Then, here's how you could iterate over the data and collect all the data into an organized data structure from which you could build a table.

// iterate over divs which we assume are products
var allProducts = [];
var allMonthsOrder = [];
function parseData() {
    $("body > div").each(function() {
        var allMonthsKey = {};
        var product = {};
        product.name = this.id;
        product.months = {};
        // now iterate each month in this product
        $("span", this).each(function() {
            var month = this.className;
            product.months[month] = this.innerHTML;
            // add unique months to the month array (only if we haven't seen it before)
            if (!allMonthsKey[month]) {
                allMonthsKey[month] = true;
                allMonthsOrder.push(month);     // store these in order encountered
            }
        });
        allProducts.push(product);
    });
}


// data is stored now in allProducts array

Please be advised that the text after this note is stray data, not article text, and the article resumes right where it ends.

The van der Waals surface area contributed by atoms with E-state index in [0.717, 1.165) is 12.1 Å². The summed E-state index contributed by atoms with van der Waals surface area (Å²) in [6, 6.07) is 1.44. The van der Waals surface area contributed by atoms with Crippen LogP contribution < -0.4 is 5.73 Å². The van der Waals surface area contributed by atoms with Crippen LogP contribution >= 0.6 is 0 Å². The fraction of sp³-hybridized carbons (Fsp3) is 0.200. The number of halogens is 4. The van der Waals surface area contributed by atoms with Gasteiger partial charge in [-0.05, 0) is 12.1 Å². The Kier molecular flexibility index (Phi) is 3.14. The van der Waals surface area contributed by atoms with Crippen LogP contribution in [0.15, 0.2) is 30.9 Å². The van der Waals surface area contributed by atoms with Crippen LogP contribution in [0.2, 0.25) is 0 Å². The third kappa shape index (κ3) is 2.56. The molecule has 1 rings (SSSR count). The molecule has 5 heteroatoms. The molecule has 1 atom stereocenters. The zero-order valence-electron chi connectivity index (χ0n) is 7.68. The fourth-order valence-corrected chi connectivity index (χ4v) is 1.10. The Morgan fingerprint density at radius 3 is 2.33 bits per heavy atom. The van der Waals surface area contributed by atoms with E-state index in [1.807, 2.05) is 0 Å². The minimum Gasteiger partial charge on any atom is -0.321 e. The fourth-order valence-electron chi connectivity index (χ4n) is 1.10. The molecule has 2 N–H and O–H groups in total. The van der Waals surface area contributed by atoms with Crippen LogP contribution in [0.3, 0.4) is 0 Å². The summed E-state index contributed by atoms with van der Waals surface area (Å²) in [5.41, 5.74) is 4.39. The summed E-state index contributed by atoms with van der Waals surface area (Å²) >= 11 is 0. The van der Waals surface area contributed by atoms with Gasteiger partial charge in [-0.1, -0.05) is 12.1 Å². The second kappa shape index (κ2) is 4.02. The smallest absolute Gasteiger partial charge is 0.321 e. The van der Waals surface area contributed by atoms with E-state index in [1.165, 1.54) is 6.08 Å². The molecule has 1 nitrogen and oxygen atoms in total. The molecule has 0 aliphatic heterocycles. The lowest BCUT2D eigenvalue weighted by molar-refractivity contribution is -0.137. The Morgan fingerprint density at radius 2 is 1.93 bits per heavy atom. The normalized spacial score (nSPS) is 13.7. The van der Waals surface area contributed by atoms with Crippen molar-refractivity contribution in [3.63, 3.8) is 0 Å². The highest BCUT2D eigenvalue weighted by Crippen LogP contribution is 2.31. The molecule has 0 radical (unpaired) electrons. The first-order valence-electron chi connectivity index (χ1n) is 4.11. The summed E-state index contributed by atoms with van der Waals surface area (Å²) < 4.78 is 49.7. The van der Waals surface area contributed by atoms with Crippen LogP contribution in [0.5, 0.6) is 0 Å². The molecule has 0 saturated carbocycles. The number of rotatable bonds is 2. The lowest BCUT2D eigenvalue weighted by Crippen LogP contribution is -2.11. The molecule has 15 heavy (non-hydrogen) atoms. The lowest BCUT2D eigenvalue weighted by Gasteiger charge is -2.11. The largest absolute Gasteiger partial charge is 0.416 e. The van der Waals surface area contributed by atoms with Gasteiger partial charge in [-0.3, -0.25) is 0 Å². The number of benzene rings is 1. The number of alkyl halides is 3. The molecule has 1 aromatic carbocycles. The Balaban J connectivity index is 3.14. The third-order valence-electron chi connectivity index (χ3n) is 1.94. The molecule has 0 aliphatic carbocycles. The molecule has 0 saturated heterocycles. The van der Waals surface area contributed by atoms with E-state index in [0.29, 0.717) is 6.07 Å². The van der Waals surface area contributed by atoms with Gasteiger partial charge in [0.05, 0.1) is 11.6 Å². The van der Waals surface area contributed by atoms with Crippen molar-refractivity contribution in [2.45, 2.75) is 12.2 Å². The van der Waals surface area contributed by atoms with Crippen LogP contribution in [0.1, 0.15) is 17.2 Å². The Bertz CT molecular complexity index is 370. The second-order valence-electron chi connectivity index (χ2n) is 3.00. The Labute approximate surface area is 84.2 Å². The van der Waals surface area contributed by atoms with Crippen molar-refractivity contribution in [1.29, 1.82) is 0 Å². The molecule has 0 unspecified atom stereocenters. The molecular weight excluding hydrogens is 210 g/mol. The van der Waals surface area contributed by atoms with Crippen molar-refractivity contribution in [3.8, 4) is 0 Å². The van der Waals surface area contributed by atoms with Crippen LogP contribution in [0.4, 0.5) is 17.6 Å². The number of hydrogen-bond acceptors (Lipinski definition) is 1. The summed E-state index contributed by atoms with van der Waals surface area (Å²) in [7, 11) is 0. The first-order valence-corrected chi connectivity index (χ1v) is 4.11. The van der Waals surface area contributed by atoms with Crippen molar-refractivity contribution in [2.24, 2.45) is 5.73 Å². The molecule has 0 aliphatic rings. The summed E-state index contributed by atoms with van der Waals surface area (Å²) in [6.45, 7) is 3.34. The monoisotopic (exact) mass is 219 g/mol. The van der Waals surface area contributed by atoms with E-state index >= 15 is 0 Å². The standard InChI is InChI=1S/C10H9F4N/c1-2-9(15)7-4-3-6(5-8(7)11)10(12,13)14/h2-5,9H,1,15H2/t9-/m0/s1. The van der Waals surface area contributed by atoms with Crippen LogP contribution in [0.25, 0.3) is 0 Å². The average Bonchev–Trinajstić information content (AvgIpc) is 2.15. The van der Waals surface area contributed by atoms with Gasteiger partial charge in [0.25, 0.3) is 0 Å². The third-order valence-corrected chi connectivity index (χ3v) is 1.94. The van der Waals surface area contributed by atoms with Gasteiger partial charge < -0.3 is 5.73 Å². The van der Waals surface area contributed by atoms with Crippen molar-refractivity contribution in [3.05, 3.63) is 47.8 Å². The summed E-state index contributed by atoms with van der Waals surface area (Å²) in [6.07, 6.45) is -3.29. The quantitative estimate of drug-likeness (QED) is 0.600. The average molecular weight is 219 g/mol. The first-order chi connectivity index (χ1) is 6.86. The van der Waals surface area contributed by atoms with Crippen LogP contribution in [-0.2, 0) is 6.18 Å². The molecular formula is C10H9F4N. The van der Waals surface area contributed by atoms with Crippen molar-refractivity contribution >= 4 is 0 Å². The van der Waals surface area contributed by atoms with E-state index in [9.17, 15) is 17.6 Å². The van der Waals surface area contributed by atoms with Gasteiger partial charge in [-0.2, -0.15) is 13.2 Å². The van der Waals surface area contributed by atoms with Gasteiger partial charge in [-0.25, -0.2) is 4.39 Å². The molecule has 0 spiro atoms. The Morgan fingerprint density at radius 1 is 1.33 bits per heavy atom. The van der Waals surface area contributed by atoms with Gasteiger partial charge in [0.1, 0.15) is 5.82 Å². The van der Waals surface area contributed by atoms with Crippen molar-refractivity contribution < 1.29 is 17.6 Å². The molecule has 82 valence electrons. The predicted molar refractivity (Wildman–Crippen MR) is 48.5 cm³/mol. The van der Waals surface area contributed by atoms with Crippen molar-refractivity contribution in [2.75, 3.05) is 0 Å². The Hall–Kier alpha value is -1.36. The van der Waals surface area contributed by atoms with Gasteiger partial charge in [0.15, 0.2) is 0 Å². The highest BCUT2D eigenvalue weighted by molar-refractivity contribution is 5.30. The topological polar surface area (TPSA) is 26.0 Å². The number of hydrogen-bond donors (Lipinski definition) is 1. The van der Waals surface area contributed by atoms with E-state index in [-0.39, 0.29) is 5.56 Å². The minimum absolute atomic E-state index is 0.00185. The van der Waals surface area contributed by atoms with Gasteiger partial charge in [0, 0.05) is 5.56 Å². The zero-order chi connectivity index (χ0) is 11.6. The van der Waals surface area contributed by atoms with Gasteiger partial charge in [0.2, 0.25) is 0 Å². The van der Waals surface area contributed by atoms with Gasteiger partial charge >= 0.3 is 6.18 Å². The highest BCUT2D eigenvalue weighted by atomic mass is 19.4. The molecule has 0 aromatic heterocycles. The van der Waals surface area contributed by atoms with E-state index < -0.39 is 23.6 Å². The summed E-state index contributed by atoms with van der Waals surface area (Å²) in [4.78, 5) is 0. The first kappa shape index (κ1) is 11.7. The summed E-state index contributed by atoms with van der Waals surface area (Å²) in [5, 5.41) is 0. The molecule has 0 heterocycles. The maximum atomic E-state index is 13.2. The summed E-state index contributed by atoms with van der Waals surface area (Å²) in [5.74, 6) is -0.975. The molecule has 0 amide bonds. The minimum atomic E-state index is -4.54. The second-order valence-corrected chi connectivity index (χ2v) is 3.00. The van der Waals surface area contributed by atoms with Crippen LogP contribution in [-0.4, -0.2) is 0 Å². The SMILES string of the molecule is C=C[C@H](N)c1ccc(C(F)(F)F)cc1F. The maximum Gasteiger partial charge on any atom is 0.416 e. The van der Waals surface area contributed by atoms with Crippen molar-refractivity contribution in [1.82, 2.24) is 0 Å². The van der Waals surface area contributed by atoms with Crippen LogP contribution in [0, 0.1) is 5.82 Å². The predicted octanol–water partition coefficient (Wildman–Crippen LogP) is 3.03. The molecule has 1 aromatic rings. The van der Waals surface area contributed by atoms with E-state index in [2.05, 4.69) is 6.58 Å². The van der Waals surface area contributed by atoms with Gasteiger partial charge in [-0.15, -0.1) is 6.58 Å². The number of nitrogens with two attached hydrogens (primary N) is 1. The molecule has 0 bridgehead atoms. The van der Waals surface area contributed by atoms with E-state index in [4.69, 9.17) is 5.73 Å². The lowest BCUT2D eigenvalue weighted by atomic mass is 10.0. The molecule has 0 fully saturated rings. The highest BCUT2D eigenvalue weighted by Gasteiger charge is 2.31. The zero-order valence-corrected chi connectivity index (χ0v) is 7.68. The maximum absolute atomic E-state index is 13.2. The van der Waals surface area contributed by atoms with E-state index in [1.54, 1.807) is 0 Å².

// one array element for each product
// each product is an object with a .name attribute and a .months attribute
// each .months attribute is an object where each attribute is a month name and the data for that month

The data is stored like this:

allProducts = [
    {
        "name": "coat", 
        "months": {"Jan2011-Sales": "10", "Feb2011-Sales": "10", "Mar2011-Sales": "10"}, 
        ]
    },
    {
        "name": "boot", 
        "months": {"Jan2011-Sales": "10", "Feb2011-Sales": "10", "Mar2011-Sales": "10"}, 
    },
    {
        "name": "hat", 
        "months": {"Jan2011-Sales": "10", "Feb2011-Sales": "10", "Mar2011-Sales": "10"}, 
    }
];

And, this is one way you could create your table from the data. The tricky part of generating the table is that if any product can have any number of months and all products don't necessarily have the same months, then you have to make a row for every month that exists and fill in product data if it has data for that month.

function createTable() {
    var i, j, product, month;
    var html = "<table><tr>";
    // iterate over the product names to make the header row
    html += "<th>Month</th>";
    for (i = 0; i < allProducts.length; i++)
        html += "<th>" + allProducts[i].name + "</th>";
    }
    html += "</tr">

    // now create all the rows.  First column is month, then each column after that is the sales for 
    // a given month for a particular product (one product per columnn)

    for (i = 0; i < allMonthsOrder.length; i++) {
        month = allMonthsOrder[i];
        html += "<tr>" + "<td>" + month + "</td>";
        // iterate through each product and find if it has data for this month